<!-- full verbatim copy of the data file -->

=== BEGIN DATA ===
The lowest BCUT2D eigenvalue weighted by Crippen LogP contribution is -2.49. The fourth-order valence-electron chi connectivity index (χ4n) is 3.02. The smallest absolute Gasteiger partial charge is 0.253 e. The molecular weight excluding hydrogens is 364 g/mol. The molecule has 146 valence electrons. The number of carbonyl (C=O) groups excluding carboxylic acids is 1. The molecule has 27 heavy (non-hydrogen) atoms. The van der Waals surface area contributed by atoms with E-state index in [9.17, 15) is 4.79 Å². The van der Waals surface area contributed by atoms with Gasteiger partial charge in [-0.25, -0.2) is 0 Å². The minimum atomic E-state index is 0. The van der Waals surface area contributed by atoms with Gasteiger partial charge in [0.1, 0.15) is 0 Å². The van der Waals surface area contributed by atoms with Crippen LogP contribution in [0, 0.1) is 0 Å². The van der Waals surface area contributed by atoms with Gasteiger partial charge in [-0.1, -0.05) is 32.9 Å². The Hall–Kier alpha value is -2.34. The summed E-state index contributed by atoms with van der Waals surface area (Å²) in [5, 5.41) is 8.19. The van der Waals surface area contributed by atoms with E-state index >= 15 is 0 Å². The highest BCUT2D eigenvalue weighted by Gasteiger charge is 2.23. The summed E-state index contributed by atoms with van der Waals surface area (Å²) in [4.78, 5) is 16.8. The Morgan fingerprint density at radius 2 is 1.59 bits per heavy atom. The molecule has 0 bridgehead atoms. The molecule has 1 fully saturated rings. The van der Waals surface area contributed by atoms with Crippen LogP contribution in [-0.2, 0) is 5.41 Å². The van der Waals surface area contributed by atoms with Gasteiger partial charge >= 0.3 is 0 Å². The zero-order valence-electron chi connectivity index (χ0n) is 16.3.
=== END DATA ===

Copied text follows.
The lowest BCUT2D eigenvalue weighted by Crippen LogP contribution is -2.49. The fourth-order valence-electron chi connectivity index (χ4n) is 3.02. The smallest absolute Gasteiger partial charge is 0.253 e. The molecular weight excluding hydrogens is 364 g/mol. The molecule has 146 valence electrons. The number of carbonyl (C=O) groups excluding carboxylic acids is 1. The molecule has 27 heavy (non-hydrogen) atoms. The van der Waals surface area contributed by atoms with E-state index in [9.17, 15) is 4.79 Å². The van der Waals surface area contributed by atoms with Gasteiger partial charge in [-0.25, -0.2) is 0 Å². The minimum atomic E-state index is 0. The van der Waals surface area contributed by atoms with Gasteiger partial charge in [0.1, 0.15) is 0 Å². The van der Waals surface area contributed by atoms with Crippen LogP contribution in [0, 0.1) is 0 Å². The van der Waals surface area contributed by atoms with Gasteiger partial charge in [-0.1, -0.05) is 32.9 Å². The Hall–Kier alpha value is -2.34. The summed E-state index contributed by atoms with van der Waals surface area (Å²) in [5, 5.41) is 8.19. The van der Waals surface area contributed by atoms with E-state index >= 15 is 0 Å². The highest BCUT2D eigenvalue weighted by Gasteiger charge is 2.23. The summed E-state index contributed by atoms with van der Waals surface area (Å²) in [4.78, 5) is 16.8. The Morgan fingerprint density at radius 2 is 1.59 bits per heavy atom. The molecule has 0 bridgehead atoms. The molecule has 1 fully saturated rings. The van der Waals surface area contributed by atoms with Crippen LogP contribution in [-0.2, 0) is 5.41 Å². The van der Waals surface area contributed by atoms with Gasteiger partial charge >= 0.3 is 0 Å². The zero-order valence-electron chi connectivity index (χ0n) is 16.3.